My Driving Sim Story, Part 1: Firing Up The Playseat

What was I expecting when I set out on this driving-sim adventure? I’m not sure, but it wasn’t this. If the logistical complexities of doing driving sims properly caught me out a little, the initial experience is completely off the map. But I’m finally up and running thanks to the arrival of a Playseat seatpod thingie and I’ve had something akin to my own Matrix moment…

First, a quick refresher. When I introduced my intention to give driving games a proper go, the context was someone with a serious penchant for real-world pedalling of the petrol-powered variety. And yet I also sensed my assumption that driving literally anything in the real world is more engaging than getting behind the virtual wheel of even the most exotic competition car was slightly missing the point. And so it began.

In the interest of full disclosure, I should also point out that I have had significant help from numerous hardware manufacturers in getting this going in the form of the loan of various bits of kit, regarding which I have done my best to remain objective. As you’ll see, I wasn’t fully aware of the scale of the investment required. With all that in mind…

The remit was doing it properly and for me that meant a proper driving seat, which is the main reason why it’s taken so long to pull this all together. A few of you mentioned using a VR headset. But logistics aside my early impressions are that if I have issues with immersion, it’s not display related. More on that in a moment.

Happily one of the bigger brands in driving seats came good and what you see before you is the Playseat Alcantara, one of the more affordable seatpods in their range. It clocks in at €319 or about £250 in old money.

Initially an unpromising jumble…

That’s not as bad as I’d feared, price-wise. But then I clocked the price of wheels and pedal boxes. Initially, I’m rolling with the Thrustmaster TX Leather Edition wheel and pedal box which add a pretty debilitating £400 to the overall setup fee. Clearly, doing it ‘properly’ is not cheap and as it turns out I have major issues with the Thrustmaster kit, which I’ll come to.

Anyway, assembly of the Playseat is simple enough and about 25 minutes in the result is a very adjustable platform for driving, which matters if you’re as anal as I am about this stuff. The bucket seat and seating position make for a very familiar overall seating position, which I think was critical for what was to come.

If I do have an issue with this particular Seatpod model, it involves the lower forward part of the steering wheel stand and how it relates with the pedal-box platform. The Thrustmaster pedal box I’m using is far from ideal for a lot of reasons. But the design of the wheel stand makes it more likely you’re going to run into problems getting an ideal pedal position.

Anywho, the projector also proved problematical. I needed a short-throw model in order to situate it ahead of the Playseat and Optoma kindly came up with a GT1080. However, the GT1080’s simple optics make it very hard to achieve an ideal setup with good geometry and consistent focus, a problem exacerbated by my odd projection screen setup.

…30 mins later and ready for action

I won’t bore you with the details, but it’s both an issue of my own making and not actually of much consequence, as you’ll see. Pricing on the GT1080, incidentally, is around £580. Optoma has offered to send an alternative model that should help with my setup issues, but the short-throw requirement generates certain limitations. I’ll report back in due course. Of course, if you wanted a dedicated PC to go with all that, you’d be looking at another £600-plus. It adds up scarily fast, it really does.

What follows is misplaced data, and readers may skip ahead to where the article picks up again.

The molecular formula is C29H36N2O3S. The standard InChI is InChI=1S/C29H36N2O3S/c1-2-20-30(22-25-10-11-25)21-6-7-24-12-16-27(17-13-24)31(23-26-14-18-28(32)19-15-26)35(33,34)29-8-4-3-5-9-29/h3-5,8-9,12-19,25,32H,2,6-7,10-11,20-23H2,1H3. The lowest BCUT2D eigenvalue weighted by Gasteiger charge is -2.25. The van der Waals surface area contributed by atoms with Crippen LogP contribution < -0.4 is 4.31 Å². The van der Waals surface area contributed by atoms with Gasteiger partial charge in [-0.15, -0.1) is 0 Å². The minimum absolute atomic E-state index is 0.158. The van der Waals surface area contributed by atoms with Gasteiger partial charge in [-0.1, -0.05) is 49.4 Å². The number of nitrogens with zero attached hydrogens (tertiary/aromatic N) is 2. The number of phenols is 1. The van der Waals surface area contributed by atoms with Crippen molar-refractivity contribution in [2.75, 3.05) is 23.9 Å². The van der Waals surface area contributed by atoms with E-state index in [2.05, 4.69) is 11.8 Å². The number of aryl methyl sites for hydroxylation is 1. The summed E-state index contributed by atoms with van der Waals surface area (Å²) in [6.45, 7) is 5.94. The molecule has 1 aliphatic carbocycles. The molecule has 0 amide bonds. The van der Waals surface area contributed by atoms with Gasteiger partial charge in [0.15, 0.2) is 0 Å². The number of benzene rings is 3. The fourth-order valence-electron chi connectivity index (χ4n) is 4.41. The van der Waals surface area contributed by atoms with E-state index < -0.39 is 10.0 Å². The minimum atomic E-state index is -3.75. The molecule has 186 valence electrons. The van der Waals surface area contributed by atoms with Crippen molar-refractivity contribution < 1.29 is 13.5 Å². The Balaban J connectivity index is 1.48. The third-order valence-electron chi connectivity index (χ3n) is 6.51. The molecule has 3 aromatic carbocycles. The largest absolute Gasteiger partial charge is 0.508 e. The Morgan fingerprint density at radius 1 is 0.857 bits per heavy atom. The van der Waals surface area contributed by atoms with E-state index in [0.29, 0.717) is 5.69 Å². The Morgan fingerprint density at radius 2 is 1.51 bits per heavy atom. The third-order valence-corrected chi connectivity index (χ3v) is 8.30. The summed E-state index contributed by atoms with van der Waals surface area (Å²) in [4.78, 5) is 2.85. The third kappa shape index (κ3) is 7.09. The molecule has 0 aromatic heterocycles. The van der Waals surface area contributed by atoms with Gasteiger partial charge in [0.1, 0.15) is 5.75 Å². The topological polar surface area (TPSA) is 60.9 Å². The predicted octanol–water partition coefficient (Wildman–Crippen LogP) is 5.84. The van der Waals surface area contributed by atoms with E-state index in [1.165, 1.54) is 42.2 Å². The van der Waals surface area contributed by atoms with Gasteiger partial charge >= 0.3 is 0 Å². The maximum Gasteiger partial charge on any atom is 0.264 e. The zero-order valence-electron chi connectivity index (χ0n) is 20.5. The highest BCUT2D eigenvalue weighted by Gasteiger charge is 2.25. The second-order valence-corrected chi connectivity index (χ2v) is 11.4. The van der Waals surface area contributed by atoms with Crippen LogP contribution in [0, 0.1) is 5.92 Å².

Whatever, with the Playseat configured, the Thrustmaster wired up and the Optoma short-throw projector in hand, I had something workable.

It was hard to know where to begin regards all the suggestions for game titles the RPS crew kindly came up with. But for better or worse, I went with Asseto Corsa. I suspect the next choices I made were potentially crucial. I decided to start with a car I’d driven in the real world, the Lotus Elise S/C, and a track that, again, I’ve driven in the real world on multiple occasions – Brands Hatch Indy.

Realistic seating position is ace, but pedal box platform not a great match with the clunky Thrustmaster pedals

A quick fiddle in the settings to turn off the stability and traction control systems and I was off. The result from the very first moment I pulled out of the pits was, frankly, shocking. Braking into the ‘Graham Hill’ corner on that initial outlap and my stomach went through the floor.

What with the large-screen view, the oh-so-familiar seating position, the steering wheel tugging at my hands, the noise filling the Laird Gaming Dungeon™, my brain got completely befuddled and started generating some really intense and totally unexpected physical feedback sensations. The best way I can describe it is a bit like being in one of those hydraulically-actuated simulators seats, except of course I was in nothing of the sort. The sensations were entirely psychosomatic.

I suspect this is the kind of thing that will likely only happen to someone who has done a fair amount of a particular kind of driving and has thus programmed his or her brain with certain expectations. Whatever, it made the first few laps a distinctly giddy experience.

The feel in Asseto Corsa with the Thrustmaster wheel is lovely…